Chinese teenagers…why are they amazing students?
Unless you come to China to work at a Kindergarten or a Primary School chances are you will be teaching all age groups and that includes: teenagers! Most prospective teachers, during the interview, when asked which age group they like, the most common answer usually goes something along the lines of: the little ones are very cute, the elementary school level kids need a lot of attention but I like teens and adults because I can communicate with them. But of course, this is not true for everyone; some are terrified of teaching teens, especially when it comes to behavior and attitude. So, let’s take an in-depth look at Chinese teenagers and discover how to make the experience of teaching teenagers an amazing one every time. In order to do this, we will start by meeting a Chinese teenager who is currently an ESL student at EF Shijiazhuang and then looking at some challenges faced by teachers when teaching teens and how to overcome them.
A day in the life of a Chinese teenager
Meet John, he is 13 and he lives in Shijiazhuang, Hebei Province, in China. John has a very busy life, Monday through Friday he attends his middle school, a very early start around 7:00 in the morning and after a full day of lessons there comes a few extra hours of homework after a short bike ride home and he’ll make it to bed shortly past midnight. If he doesn’t have homework, he’ll still make it to bed way past midnight as he would use the free time to enjoy his favorite computer games or chat with his friends on WeChat or QQ. When does he have time to have fun? During the weekend, right? Wrong! During the weekend John will attend on average three extra-curricular classes ranging from music (he plays the guitar) to math to the most important subject of them all (and his favorite): English! Whatever little time he has left he will go play basketball with his friends at the local sports center or dedicate more hours to sharpen his skills as an avid computer game player.
Don’t feel bad for John, he actually has a full and very busy life, and he is quite fortunate to be able to have access to the education he’s receiving. Still feel bad? Then, think about this. If you come to China, you’ll have plenty of students like John, for a couple of hours a week he will be your pupil, make sure he is having fun and enjoying the process of learning English. Furthermore, build a rapport with your students, get to know them and personalize your lessons to their likes, for example, you might love Nirvana, but your students will appreciate it more if you played some Michael Jackson or Linkin Park who are by far more popular and better know by Chinese teens, Nirvana is something their parents listened to. Many teachers sometimes wonder if they make a difference in their students’ lives. Small details like playing music they like, creating engaging lessons make a huge difference.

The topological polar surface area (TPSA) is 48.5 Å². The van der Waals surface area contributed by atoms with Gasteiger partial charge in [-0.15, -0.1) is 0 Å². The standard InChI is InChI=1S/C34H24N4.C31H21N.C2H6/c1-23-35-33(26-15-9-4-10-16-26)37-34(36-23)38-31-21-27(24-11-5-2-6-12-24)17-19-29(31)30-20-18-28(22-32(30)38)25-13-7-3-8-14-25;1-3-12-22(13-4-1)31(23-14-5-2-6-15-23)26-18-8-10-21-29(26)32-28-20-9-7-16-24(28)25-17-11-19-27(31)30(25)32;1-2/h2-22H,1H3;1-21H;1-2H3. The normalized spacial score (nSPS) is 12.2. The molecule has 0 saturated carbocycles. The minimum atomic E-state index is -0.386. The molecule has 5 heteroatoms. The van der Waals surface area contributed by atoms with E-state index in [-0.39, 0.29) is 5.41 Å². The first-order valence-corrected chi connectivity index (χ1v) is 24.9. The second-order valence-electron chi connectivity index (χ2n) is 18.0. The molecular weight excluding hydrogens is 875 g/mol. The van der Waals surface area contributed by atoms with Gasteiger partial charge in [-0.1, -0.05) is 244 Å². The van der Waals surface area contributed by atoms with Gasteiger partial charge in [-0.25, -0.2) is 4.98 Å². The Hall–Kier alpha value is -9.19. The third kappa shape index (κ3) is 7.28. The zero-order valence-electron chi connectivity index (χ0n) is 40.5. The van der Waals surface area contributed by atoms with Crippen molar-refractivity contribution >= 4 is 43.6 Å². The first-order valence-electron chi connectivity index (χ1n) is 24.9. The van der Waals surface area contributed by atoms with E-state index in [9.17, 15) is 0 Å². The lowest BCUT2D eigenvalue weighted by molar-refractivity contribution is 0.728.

Teaching teens is always rewarding
You’ve met John, the time he spends in your classroom will be a time he’ll use to learn, improve on all his skills, to talk to his classmates and to his teacher. Since teenagers have an attention span of over 50 minutes from the age of 11, they learn a lot faster and retain a lot more, thus, they are eager to practice what they have learned.
During class, after class, every second he is in school, John will jump at the opportunity to communicate with his teacher and this is something that ESL teachers really appreciate. Being able to communicate more naturally, without having to grade language so much, but is this is only reason teenage students are so great? It is actually the challenges they pose that makes them so great.
In fact, teaching teenagers can pose many challenges, for instance:
– Discipline problems – if the topic is boring they’ll tune out
– Attitude – having a bad day? Problems with friends? Teens don’t leave their problems at the door
– Motivation – If they don’t have a genuine reason to learn, they will never genuinely learn
While these problems are always present, they are manageable. There are always ways to keep teenagers engaged, it’s all a matter of getting to know them, find out what their interests are and incorporate that into the lessons. By doing this, the teen will find the topic interesting and he will feel motivated enough to leave any problems at the door and participate in class. Of course, this is not fool-proof, but it helps a great deal, students will respond well and your lessons will be a success.
The pursuit of motivation
Chinese teenagers have very busy lives, they have tonnes of homework to do and their love for computer games is almost an obsession. But, they are great students who are eager to learn and participate. This doesn’t happen automatically, the teacher brings the magic by getting to know the students and incorporating their thoughts and ideas into the lesson so they will feel interested and motivated.
If you’d like to teach amazing teens and all other age groups, click here and apply for positions available at EF Shijiazhuang, they are interviewing now!